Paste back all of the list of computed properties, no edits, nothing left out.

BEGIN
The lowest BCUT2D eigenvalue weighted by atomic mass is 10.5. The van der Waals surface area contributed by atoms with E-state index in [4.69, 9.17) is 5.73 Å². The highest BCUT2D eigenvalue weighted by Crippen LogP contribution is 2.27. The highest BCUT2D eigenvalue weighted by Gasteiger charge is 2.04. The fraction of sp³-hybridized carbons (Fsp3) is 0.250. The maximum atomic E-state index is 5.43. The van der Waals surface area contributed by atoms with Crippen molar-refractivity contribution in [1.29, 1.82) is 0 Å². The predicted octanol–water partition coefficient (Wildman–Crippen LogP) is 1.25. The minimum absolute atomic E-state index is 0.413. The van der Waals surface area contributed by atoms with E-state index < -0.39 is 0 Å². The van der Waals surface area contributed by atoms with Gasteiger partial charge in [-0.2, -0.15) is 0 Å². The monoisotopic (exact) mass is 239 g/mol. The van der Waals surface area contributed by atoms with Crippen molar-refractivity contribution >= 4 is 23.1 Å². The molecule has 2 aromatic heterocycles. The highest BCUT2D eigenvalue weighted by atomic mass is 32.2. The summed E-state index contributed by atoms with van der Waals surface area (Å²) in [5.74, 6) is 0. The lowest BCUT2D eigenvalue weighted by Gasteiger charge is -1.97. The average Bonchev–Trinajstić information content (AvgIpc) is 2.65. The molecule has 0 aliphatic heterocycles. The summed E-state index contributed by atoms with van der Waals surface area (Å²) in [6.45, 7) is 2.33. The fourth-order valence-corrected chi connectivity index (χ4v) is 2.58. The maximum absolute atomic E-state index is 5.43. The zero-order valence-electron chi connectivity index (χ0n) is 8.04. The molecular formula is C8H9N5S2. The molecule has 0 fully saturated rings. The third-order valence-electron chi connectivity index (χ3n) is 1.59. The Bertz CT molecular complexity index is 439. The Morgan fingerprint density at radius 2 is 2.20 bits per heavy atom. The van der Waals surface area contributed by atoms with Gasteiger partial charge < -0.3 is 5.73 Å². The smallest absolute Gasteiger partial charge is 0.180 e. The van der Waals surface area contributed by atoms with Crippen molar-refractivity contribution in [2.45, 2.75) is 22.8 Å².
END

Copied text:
The lowest BCUT2D eigenvalue weighted by atomic mass is 10.5. The van der Waals surface area contributed by atoms with E-state index in [4.69, 9.17) is 5.73 Å². The highest BCUT2D eigenvalue weighted by Crippen LogP contribution is 2.27. The highest BCUT2D eigenvalue weighted by Gasteiger charge is 2.04. The fraction of sp³-hybridized carbons (Fsp3) is 0.250. The maximum atomic E-state index is 5.43. The van der Waals surface area contributed by atoms with Crippen molar-refractivity contribution in [1.29, 1.82) is 0 Å². The predicted octanol–water partition coefficient (Wildman–Crippen LogP) is 1.25. The minimum absolute atomic E-state index is 0.413. The van der Waals surface area contributed by atoms with E-state index < -0.39 is 0 Å². The van der Waals surface area contributed by atoms with Gasteiger partial charge in [-0.2, -0.15) is 0 Å². The monoisotopic (exact) mass is 239 g/mol. The van der Waals surface area contributed by atoms with Crippen molar-refractivity contribution >= 4 is 23.1 Å². The molecule has 2 aromatic heterocycles. The highest BCUT2D eigenvalue weighted by atomic mass is 32.2. The summed E-state index contributed by atoms with van der Waals surface area (Å²) in [5.74, 6) is 0. The lowest BCUT2D eigenvalue weighted by Gasteiger charge is -1.97. The average Bonchev–Trinajstić information content (AvgIpc) is 2.65. The molecule has 0 aliphatic heterocycles. The summed E-state index contributed by atoms with van der Waals surface area (Å²) in [6.45, 7) is 2.33. The fourth-order valence-corrected chi connectivity index (χ4v) is 2.58. The maximum absolute atomic E-state index is 5.43. The zero-order valence-electron chi connectivity index (χ0n) is 8.04. The molecular formula is C8H9N5S2. The molecule has 0 fully saturated rings. The third-order valence-electron chi connectivity index (χ3n) is 1.59. The Bertz CT molecular complexity index is 439. The Morgan fingerprint density at radius 2 is 2.20 bits per heavy atom. The van der Waals surface area contributed by atoms with Gasteiger partial charge < -0.3 is 5.73 Å². The smallest absolute Gasteiger partial charge is 0.180 e. The van der Waals surface area contributed by atoms with Crippen molar-refractivity contribution in [2.45, 2.75) is 22.8 Å².